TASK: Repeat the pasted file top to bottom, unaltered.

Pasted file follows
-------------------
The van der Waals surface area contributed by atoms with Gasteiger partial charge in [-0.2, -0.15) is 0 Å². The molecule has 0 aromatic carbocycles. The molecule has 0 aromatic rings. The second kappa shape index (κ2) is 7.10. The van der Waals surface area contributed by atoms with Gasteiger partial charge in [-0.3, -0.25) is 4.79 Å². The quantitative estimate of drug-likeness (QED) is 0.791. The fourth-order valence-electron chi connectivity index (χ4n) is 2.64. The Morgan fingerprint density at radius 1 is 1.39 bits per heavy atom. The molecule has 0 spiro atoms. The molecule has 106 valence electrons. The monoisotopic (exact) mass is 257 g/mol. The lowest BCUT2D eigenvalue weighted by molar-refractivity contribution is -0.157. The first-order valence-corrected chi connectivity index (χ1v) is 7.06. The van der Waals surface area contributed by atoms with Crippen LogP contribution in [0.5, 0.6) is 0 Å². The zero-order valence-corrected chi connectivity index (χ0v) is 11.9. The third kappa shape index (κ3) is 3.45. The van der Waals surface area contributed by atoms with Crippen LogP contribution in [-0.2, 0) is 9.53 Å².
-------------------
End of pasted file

The van der Waals surface area contributed by atoms with Gasteiger partial charge in [-0.2, -0.15) is 0 Å². The molecule has 0 aromatic carbocycles. The molecule has 0 aromatic rings. The second kappa shape index (κ2) is 7.10. The van der Waals surface area contributed by atoms with Gasteiger partial charge in [-0.3, -0.25) is 4.79 Å². The quantitative estimate of drug-likeness (QED) is 0.791. The fourth-order valence-electron chi connectivity index (χ4n) is 2.64. The Morgan fingerprint density at radius 1 is 1.39 bits per heavy atom. The molecule has 0 spiro atoms. The molecule has 106 valence electrons. The monoisotopic (exact) mass is 257 g/mol. The lowest BCUT2D eigenvalue weighted by molar-refractivity contribution is -0.157. The first-order valence-corrected chi connectivity index (χ1v) is 7.06. The van der Waals surface area contributed by atoms with Crippen LogP contribution in [0.5, 0.6) is 0 Å². The zero-order valence-corrected chi connectivity index (χ0v) is 11.9. The third kappa shape index (κ3) is 3.45. The van der Waals surface area contributed by atoms with Crippen LogP contribution in [-0.2, 0) is 9.53 Å².